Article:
Thailand: Junta Starts Year 3 Amid Protests, Praise

Nontarat Phaicharoen
160523-TH-coup-620 Police look on as demonstrators gather at Democracy Monument in Bangkok to mark the second anniversary of the coup that brought Gen. Prayuth Chan-o-cha to power, May 22, 2016.

As Thailand enters a third year under junta rule, critics say it has silenced their voices while supporters say that life under the generals is more orderly.

After Gen. Prayuth Chan-o-cha led a coup that toppled the government of Yingluck Shinawatra on May 22, 2014, he vowed to restore order and unity amid political turmoil and rid the nation of anti-royalist elements.

Since then, the National Council for Peace and Order – the junta’s official name – has yet to steer Thailand back onto the path of democracy. Prayuth’s government has rounded up government critics and journalists for so-called “attitude adjustment” sessions, and escalated arrests made under Lese-Majeste – Thailand’s strict royal defamation law.

At least 39 people have been charged with sedition and 67 have been charged with violating Lese-Majeste, according to iLaw, a Thai human rights advocacy group.

All this has happened against a backdrop of uncertainty over the country’s future, as King Bhumibol Adulyadej, a symbol of unity and Thai identity for decades, is 88 and in frail health.

Yingluck’s term ended on May 7, 2014, when an anti-corruption body found her guilty of corruption linked to a rice subsidy scheme and a court ordered that she be removed from office.

Amid protests that turned violent and claimed dozens of lives, Prayuth, who was then army commander-in-chief, seized power. The general held meetings with all parties involved, including Yingluck’s party and the opposition Democrat Party, but they failed to find a solution.

“Sorry, but I need to seize the power,” Prayuth said on May 22, 2014.

A day later, Prayuth invoked martial law to summon Yingluck and 22 other leaders of her Pheu Thai party for attitude adjustment, but released them later.

On July 22, 2014, the junta formalized its power through an interim charter. Since then, it has maintained its grip, ordering attitude adjustments for some 922 people at military camps or through home visits, iLaw claims.

Two years later

Yingluck marked Sunday’s anniversary with a posting on Facebook.

“It was the day that the people’s rights and freedom were taken away. They justified this action by claiming that my government could no longer govern the country and it must be them in charge in order to proceed with the reconciliation process,” she said.

On Sunday, security officers looked on as 300 people gathered at the Democracy Monument in Bangkok to criticize the junta for its grip on freedom of expression.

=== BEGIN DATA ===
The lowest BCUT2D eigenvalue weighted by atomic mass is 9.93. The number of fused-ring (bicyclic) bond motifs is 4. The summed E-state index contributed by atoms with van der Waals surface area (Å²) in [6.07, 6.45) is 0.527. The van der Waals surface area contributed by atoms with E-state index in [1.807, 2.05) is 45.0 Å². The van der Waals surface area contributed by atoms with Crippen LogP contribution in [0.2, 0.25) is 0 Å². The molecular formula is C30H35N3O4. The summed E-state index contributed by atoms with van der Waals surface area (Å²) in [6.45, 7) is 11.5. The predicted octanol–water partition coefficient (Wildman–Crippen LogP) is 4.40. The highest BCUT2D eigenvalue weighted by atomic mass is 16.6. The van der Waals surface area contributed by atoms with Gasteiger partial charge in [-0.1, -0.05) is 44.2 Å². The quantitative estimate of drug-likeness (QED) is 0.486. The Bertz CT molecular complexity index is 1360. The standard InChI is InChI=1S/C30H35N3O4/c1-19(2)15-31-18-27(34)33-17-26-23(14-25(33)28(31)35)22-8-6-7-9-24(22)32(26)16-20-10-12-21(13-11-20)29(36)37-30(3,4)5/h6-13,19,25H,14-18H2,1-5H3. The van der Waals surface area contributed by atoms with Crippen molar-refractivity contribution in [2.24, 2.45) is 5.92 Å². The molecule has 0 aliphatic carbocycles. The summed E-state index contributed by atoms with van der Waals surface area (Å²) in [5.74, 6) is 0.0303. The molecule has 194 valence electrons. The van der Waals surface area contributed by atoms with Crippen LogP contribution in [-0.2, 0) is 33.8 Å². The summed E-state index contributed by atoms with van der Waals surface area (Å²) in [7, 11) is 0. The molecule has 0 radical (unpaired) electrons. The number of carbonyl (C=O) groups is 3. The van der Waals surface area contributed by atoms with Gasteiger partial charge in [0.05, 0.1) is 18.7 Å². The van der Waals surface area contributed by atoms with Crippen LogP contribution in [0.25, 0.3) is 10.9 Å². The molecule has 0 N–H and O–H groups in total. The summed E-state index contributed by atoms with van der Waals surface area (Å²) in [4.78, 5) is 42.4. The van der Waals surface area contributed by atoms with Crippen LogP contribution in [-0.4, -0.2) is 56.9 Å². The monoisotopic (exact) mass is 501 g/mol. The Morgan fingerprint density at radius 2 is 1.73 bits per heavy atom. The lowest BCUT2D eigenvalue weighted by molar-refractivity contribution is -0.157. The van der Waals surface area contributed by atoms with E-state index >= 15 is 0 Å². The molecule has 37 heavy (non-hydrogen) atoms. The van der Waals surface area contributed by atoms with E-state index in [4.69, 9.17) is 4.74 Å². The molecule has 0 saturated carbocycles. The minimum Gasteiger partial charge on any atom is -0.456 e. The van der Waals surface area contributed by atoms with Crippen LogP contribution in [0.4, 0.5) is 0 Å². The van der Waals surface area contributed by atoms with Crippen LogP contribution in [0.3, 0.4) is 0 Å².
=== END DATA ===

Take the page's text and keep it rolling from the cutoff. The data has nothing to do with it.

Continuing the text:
“During these two years, all voices of Thais have been ignored. Two years do not seem long when compared to our life span, but it is long enough to tell how villainous the government is,” said Rangsiman Rome, a member of the New Democracy Movement.

The junta is creating more division and turmoil, said Payao Akhad, the mother of a nurse killed during 2010 demonstrations by the so-called Red Shirts – supporters of Yingluck and her brother Thaksin, another former prime minister.

“It has been two years that the citizens have been deprived of their rights. Instead of reforming the country for the better, there are even more conflicts,” she told BenarNews by telephone on Monday.

Government supporters protest

Supporters of the government also raised their voices. A group of royalist women, Sri Siam Ladies, rallied in front of the U.S. Embassy on Monday to protest what they described as American meddling in Thai internal affairs.

“This is the Kingdom of Thailand, not USA’s colony,” one poster said. Since his arrival in Thailand last year, U.S. Ambassador Glyn T. Davies has called on Thailand to return to a democratic government.

“Since it took over the power, the nation became calmer and corruption has been reduced,” Bangkok resident Kitti Tantiweshyanond told BenarNews.

“The government allows citizens to speak out, but it does not allow gatherings that incite unrest or arouse violent emotion,” he said.

Sri Siam Ladies rally in front of the U.S. Embassy in Bangkok, May 23, 2016. [BenarNews]

Road map

Prayuth has laid out what he calls a roadmap to democracy and has readied a new draft charter to be voted on in an Aug. 7 referendum.

Kasit Piromya, a member of Democrat Party who served as Thai foreign minister in the Abhisit Vejjajiva administration, said the draft charter is not acceptable.

“It will provide difficulty for the Thai people into the future,” he told a gathering of the media and expats at the foreign correspondents’ club of Thailand on May 10.

“I could not accept the rationale that we should have stability and ignore participatory politics,” he said.

Pongthep Thepkarnchana said he had read the draft charter and had questions. He is a former deputy of the Thai Rak Thai Party led by Thaksin Shinawatra, who was ousted by a military coup in 2006.

“I concluded that we lack a good checks-and-balances system. We have an imbalance of power,” Pongthep said.

The referendum would mark the first time that Thais go to the polls since the junta seized power.

Elections are to follow later at an unspecified date. In September, Prayuth announced that elections would take place in July 2017 at the earliest.

The proposed charter allows the junta to hand pick all 250 senators, including six officers from the military’s top brass.

Deputy Prime Minister Prawit Wongsuwan said Prayuth’s government had kept its promise by following a path to democracy.

“There is a way. You cannot say the road is rough. The car is moving along, following the road map,” he said, responding to Yingluck’s Facebook post.


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